When there is any development relating to the Farlam Commission of Inquiry, cellphones start to buzz at the Lonmin platinum mine in the North West, where 44 people were killed in August 2012.
Word spreads fast with BlackBerry Messenger so that, within a remarkably short time, everyone – except mineworkers on underground shifts – knows the latest news.
For the past two weeks, though, the cellphones have brought nothing new about the commission.
“That Sunday when Zuma said he was going to release it now, I think 20 people messaged me to say ‘ke nako!‘ [it is time],” an underground worker said this week. “Then, no, nothing.”
On Sunday May 10 the presidency issued a statement, headlined “President Zuma to release Marikana report”. It spread like wildfire through a community that has been told for years to wait patiently for answers.
But what the statement actually said is the report would be released “in due course”.
‘We just wait’
The closest it came to a commitment was to quote Jacob Zuma as saying that “everything is being done to ensure that the matters are concluded as soon as possible”.
Variations on that theme are all that have been offered since.
“We don’t talk about it anymore,” said the platinum worker, who did not want to be identified. “What do you say now? We just wait.”
Tellingly, many of the workers at Marikana will speak frankly only when guaranteed anonymity. They fear that anything they say in public could lead to retaliation from any number of sources.
They name the police, their employers, their fellow workers, the families of workers killed in the massacre, the Association of Mineworkers and Construction Union and the National Union of Mineworkers, the government, the ANC and even, in one case, the Economic Freedom Fighters.
As long as the truth remains hidden, they say, “troublemakers” can be dealt with.
Freedom from fear
Many regard the report of the commission headed by retired Judge Ian Farlam as a saviour – as if its arrival will herald freedom from the constant fear of persecution.
But the saviour is slow in coming. At the time of publication, Zuma had held on to Farlam’s final report for 52 days, and the time was fast approaching when it would have taken one day of consideration and processing for every five days the commission sat.
The delay in the release of the report has led to speculation about the political implications for everyone, from Deputy President Cyril Ramaphosa (and his political rivals who are likely to challenge him for Zuma’s job) to the national police commissioner, Riah Phiyega (and her possible replacements should she lose her job, including her predecessor, Bheki Cele, who continues to hold much sway in the ANC).
There have also been mutterings about editing and political solutions to criminal problems.
For some of the miners the Mail & Guardian has spoken to, the matter is much simpler: they want a definitive, official pronouncement that their comrades were murdered, even if there is still debate about whether the murderers were the police who pulled the triggers, their commanders or their political superiors.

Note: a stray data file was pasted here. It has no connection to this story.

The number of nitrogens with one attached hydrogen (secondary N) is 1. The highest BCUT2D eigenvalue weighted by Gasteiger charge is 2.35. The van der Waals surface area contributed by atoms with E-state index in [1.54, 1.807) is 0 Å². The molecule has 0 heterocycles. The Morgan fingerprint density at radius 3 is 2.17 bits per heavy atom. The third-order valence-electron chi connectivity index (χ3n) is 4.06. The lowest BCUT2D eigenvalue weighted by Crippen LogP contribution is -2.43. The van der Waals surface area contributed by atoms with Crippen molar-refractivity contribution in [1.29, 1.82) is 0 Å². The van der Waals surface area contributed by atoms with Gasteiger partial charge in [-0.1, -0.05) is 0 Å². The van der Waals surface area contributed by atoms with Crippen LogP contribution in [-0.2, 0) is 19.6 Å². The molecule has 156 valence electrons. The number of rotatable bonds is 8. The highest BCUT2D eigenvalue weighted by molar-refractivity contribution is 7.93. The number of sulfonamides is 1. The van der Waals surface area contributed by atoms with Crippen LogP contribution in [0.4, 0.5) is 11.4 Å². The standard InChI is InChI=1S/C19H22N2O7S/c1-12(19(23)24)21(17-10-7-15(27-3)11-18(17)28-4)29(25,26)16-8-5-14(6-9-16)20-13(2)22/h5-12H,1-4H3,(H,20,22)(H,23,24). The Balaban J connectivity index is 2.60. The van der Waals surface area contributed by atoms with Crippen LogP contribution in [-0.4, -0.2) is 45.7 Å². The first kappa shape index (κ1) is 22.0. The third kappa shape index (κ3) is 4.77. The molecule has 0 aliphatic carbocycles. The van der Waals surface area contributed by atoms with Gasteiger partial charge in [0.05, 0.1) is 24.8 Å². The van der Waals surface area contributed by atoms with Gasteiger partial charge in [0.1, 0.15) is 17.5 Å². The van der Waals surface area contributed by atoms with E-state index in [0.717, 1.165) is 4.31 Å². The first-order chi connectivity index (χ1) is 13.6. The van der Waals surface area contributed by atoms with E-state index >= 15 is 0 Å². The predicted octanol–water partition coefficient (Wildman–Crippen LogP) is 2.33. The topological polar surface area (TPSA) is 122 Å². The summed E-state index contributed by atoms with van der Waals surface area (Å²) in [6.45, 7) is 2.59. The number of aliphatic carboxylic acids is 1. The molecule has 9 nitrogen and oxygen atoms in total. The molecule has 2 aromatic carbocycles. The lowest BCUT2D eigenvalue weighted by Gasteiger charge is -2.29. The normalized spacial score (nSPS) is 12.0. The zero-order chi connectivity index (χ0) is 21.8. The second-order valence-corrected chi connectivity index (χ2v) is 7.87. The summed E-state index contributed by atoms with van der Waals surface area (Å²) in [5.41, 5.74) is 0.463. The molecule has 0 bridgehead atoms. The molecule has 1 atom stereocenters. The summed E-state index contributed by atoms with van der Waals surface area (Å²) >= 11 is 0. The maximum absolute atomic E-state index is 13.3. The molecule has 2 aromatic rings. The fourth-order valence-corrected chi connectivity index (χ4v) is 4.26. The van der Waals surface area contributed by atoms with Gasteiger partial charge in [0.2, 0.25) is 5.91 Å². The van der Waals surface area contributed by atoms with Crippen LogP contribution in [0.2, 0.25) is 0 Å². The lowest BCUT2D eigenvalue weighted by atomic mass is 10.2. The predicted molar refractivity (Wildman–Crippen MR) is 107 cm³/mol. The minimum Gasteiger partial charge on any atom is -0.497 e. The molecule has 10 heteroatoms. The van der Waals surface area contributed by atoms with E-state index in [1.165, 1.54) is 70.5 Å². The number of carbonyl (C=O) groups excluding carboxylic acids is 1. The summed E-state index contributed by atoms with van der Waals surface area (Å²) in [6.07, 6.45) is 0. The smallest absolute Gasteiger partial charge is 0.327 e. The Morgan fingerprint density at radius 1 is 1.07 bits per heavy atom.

Any legal attempt to force Zuma to release the report will inevitably be slow, but the clock has started ticking.
This week interested parties, grouped under the Marikana Support Campaign, submitted an official demand, under the Promotion of Access to Information Act (Paia), for access to the Farlam report.
The demand is being handled by the South African History Archives and the Right2Know campaign, two organisations with considerable experience in using that law to gain access to documents held by the government.
The M&G independently submitted a Paia request for the report to the presidency on May 4. In terms of the legislation, that requires the presidency to answer to the request by mid-June. If the request is refused, an internal appeal must first be made to the presidency itself before an appeal can be directed to the courts.
The high court, the Supreme Court of Appeal and the Constitutional Court have all been sympathetic to demands for the release of even sensitive information held by the government if it is in the public interest. But legal action has taken years to conclude.
South African law dating back to 1947 requires commissions to be held in public but it does not necessarily compel the report to be made public, and there is no limit to how long the presidency can take to release it.
Principle of open justice
An argument could be made that, according to the constitutional principle of open justice, the result of an open hearing such as the Marikana commission must be made public.
But that argument has already been countered by Zuma’s statement that he does intend to release the report.
There may be another way to force the presidency’s hand, although there is no evidence that any party intends to use it, and it owes more to the realm of politics than law.
“What you could do is bring an application to say the refusal by government to release the report is irrational,” said an advocate who dabbles in political strategy for public interest litigation.
“I doubt that application would succeed, but what you would do is force the government to go on oath and explain why they are not releasing it.
“And what on earth are they going to say?”